For Africa to realise its potential, we need proper infrastructure. Energy infrastructure is an essential need for a vibrant economy besides food and water. Hulisani is, therefore, committed to growing the energy space to suit the continent’s needs. We have a young population that is growing quite rapidly through solutions that improve energy much quicker than the conventional ones. Our role as a company is to help provide clean energy that is affordable and deployable as soon as possible. Hulisani in Venda means to nurture; we go by that name since we recognise that energy growth is a long term process despite the immediate pressure. This firm invests in energy generation, transmission, and other energy services.

Africa has always grappled with governance issues. I see us soon overcoming this challenge and experiencing steady growth through investing in infrastructure and human capital. When I speak to representatives of companies from France, Spain, China, and the U.S, it’s clear that they see Africa as the place to be. Fifteen to twenty years ago, there was no need for a process of replacing fixed line communication. Mobile communication took off immediately and quite quickly. The same can happen when it comes to energy. We can easily harness the potential of renewable energy by building plants wherever needed. The solar, wind and hydro resources can provide the boost necessary to power Africa towards industrialisation.

Marubini Raphulu, CEO of Hulisani Limited, South Africa.


Image result for Luthando Vutula

Africa has to be de-risked by building the right human capital. Investors will only be interested in Africa if they are sure that the right people are available to take care of their investments. Having properly skilled professionals will also solve other problems as well such as corruption and the poor enforcement of punitive laws.

As a bank, we are alive to the social and economic impact that supporting small businesses can have. We are the perfect partner for small businesses because we have similar goals with them. Small businesses are all about trying to grow their businesses, while big corporates are all about cutting costs. We, therefore, share common ground and common goals with small businesses. Ubank wants to be known as a bank that SMEs in South Africa can trust. We want to grow by investing in technology, and introducing new products. We then plan to scale our business into other Southern African nations such as Botswana, Mozambique, Namibia, and Lesotho.

The more any country can have its SMEs succeeding through the provision of an enabling environment, the more the economy will remain vibrant. Every economy needs infrastructure built and jobs created, small businesses are key drivers for the realisation of this.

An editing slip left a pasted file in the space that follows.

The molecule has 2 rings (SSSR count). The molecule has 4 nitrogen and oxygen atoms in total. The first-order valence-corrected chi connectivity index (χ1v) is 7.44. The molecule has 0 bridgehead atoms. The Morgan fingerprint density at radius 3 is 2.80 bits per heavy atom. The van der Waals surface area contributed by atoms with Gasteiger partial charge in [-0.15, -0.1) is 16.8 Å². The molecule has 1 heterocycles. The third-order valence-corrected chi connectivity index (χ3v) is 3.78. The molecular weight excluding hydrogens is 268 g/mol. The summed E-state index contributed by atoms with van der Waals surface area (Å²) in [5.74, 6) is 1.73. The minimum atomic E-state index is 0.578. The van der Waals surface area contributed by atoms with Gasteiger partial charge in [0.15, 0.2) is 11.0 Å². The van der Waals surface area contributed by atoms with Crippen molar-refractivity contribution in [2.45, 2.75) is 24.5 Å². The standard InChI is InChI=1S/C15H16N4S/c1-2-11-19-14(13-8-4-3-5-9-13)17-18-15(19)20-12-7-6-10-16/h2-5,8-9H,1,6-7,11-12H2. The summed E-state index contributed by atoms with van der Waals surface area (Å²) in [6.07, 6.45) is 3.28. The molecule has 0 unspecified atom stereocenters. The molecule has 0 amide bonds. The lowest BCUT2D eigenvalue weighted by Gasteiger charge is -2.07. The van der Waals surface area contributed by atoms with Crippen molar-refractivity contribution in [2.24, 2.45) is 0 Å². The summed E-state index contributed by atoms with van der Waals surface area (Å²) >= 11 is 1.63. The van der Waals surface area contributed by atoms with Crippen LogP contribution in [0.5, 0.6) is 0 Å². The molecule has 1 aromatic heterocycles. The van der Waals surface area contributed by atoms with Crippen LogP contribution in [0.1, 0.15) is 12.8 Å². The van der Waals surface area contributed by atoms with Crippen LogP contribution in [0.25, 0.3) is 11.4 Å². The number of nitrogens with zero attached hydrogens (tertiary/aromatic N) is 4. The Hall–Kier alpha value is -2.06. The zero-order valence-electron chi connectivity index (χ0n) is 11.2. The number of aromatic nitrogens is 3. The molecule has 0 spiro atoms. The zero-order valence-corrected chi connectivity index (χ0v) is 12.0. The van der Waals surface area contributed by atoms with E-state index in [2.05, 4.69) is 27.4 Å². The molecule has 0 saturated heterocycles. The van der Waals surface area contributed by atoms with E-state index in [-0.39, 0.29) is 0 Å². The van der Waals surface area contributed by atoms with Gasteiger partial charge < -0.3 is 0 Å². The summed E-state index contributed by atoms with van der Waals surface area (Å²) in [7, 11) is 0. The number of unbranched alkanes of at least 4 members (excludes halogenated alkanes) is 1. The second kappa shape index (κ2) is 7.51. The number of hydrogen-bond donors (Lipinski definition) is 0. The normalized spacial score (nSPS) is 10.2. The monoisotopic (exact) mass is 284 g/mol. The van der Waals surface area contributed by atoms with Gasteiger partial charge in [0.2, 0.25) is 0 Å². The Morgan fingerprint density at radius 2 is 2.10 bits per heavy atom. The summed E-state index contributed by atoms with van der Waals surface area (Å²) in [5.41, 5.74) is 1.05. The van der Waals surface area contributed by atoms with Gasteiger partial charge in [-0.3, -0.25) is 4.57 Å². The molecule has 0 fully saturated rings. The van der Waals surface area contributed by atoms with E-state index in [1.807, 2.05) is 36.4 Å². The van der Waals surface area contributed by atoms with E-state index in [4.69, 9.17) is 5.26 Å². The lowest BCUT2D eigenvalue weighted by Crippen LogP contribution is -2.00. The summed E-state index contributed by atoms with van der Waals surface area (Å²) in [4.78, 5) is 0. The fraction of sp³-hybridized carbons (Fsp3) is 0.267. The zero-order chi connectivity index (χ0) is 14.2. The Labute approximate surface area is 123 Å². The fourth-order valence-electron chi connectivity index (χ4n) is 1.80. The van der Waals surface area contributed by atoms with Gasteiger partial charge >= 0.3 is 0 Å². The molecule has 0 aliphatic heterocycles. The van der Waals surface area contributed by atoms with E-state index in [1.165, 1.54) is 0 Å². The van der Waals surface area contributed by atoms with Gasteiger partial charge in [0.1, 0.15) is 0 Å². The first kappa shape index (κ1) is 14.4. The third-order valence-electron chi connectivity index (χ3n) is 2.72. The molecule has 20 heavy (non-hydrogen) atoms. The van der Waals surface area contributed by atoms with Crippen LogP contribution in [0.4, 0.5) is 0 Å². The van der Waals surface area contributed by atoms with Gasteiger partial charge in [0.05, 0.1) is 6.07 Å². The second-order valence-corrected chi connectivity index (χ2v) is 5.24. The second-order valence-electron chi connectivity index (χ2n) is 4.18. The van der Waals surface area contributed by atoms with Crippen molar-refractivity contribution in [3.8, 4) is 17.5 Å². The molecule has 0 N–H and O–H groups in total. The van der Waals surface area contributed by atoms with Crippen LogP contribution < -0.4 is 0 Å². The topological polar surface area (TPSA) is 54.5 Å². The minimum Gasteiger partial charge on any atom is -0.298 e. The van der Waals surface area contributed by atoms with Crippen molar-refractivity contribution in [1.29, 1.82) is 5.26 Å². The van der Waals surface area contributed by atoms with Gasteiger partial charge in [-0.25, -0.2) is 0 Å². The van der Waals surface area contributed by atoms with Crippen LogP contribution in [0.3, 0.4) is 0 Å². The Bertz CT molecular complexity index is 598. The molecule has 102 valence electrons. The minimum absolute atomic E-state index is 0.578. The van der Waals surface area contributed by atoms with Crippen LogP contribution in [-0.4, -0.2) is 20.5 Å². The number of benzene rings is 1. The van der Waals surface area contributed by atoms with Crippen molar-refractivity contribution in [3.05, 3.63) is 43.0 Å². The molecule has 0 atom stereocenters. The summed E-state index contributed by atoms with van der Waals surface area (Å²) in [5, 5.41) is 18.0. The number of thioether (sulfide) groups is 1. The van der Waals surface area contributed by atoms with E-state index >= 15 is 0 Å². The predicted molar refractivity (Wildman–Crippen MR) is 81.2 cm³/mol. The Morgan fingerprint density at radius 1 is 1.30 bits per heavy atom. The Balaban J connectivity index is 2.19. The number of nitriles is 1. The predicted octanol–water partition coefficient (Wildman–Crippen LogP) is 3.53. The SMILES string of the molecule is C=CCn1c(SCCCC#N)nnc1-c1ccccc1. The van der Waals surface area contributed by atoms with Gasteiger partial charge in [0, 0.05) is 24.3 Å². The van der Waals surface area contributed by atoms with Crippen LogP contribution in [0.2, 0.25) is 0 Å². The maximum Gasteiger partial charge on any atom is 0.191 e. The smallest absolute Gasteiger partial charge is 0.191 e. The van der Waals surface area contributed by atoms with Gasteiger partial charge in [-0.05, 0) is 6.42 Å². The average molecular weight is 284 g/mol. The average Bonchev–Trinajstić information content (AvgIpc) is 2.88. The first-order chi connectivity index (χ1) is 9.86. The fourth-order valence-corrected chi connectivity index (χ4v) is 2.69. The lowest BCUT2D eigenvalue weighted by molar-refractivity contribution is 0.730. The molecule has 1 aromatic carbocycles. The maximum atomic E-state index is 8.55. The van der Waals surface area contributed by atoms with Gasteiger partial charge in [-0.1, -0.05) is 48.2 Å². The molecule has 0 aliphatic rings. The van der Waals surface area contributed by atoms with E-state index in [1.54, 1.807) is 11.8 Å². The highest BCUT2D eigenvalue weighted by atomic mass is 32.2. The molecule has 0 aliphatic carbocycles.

Luthando Vutula, CEO of Ubank. South Africa.


South Africa recently had the honour of being named the second most transparent financial environment on the continent. I would echo this because I was pleasantly surprised when I arrived here many years ago. My pre-disposed ideas were dispelled by how well developed the financial structures were over here. Those standards have been maintained to date because we still have a robust regulatory environment. Our regulator is moving towards the Treating Customers Fairly (TSF) standard, which is the standard in most jurisdictions. Achieving this standard would be remarkable since we are still in the teenage years of our regulatory environment.

The right regulatory environment does not erase the fact that there is still a significant risk factor. When I go overseas, I find myself having to talk about South Africa’s geopolitical risk more than the opportunities and compliance structures. The continent still struggles to shake off the ghosts from its past. It is yet to attract the right skills and the right investments. Various national institutions, therefore, need to come together and develop the governance architecture required to encourage foreign direct investment (FDI). Investment funds are always flying around looking for a home. Unless we can create the right structures to attract FDI, the funds will find their way elsewhere. The risk factor has to be adjusted downwards to be in equilibrium with the reward, and we will see more FDI coming our way.

Richard Rattue, CEO of Compli-Serve. South Africa.


The perception of risk in Africa has is exaggerated. The negative historical portrayals of Africa that we are still fighting against have everything to do with it. It has been so bad that even when there are clear opportunities for investment in Africa, potential investors shy away because of a perceived risk. Most of their concerns are unfounded because many African investments have a risk-adjusted return that is better than many investments overseas. Africans must lead the way by investing in Africa first to dispel the exaggerated perception of risk that keeps out FDI. When we invest in our continent successfully, foreign direct investors will also be interested in joining in.